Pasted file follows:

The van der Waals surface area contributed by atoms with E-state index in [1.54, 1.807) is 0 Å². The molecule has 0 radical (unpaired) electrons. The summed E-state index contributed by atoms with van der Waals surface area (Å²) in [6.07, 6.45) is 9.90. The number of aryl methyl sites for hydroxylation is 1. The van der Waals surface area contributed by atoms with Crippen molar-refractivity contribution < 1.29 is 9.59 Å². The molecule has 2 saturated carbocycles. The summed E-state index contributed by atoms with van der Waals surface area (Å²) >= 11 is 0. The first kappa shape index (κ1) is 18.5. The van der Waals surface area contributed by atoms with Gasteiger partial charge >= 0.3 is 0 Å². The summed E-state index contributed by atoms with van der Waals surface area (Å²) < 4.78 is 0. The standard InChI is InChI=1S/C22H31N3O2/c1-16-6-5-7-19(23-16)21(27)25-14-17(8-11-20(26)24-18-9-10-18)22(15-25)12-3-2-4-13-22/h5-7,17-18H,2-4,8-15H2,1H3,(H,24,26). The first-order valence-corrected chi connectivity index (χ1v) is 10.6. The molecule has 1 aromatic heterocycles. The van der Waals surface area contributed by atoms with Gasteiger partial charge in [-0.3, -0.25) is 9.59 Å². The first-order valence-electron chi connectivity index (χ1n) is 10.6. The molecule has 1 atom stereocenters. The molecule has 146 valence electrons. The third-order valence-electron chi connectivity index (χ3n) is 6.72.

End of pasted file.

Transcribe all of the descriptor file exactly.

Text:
The van der Waals surface area contributed by atoms with E-state index in [1.54, 1.807) is 0 Å². The molecule has 0 radical (unpaired) electrons. The summed E-state index contributed by atoms with van der Waals surface area (Å²) in [6.07, 6.45) is 9.90. The number of aryl methyl sites for hydroxylation is 1. The van der Waals surface area contributed by atoms with Crippen molar-refractivity contribution < 1.29 is 9.59 Å². The molecule has 2 saturated carbocycles. The summed E-state index contributed by atoms with van der Waals surface area (Å²) >= 11 is 0. The first kappa shape index (κ1) is 18.5. The van der Waals surface area contributed by atoms with Gasteiger partial charge >= 0.3 is 0 Å². The summed E-state index contributed by atoms with van der Waals surface area (Å²) < 4.78 is 0. The standard InChI is InChI=1S/C22H31N3O2/c1-16-6-5-7-19(23-16)21(27)25-14-17(8-11-20(26)24-18-9-10-18)22(15-25)12-3-2-4-13-22/h5-7,17-18H,2-4,8-15H2,1H3,(H,24,26). The first-order valence-corrected chi connectivity index (χ1v) is 10.6. The molecule has 1 aromatic heterocycles. The van der Waals surface area contributed by atoms with Gasteiger partial charge in [-0.3, -0.25) is 9.59 Å². The first-order valence-electron chi connectivity index (χ1n) is 10.6. The molecule has 1 atom stereocenters. The molecule has 146 valence electrons. The third-order valence-electron chi connectivity index (χ3n) is 6.72.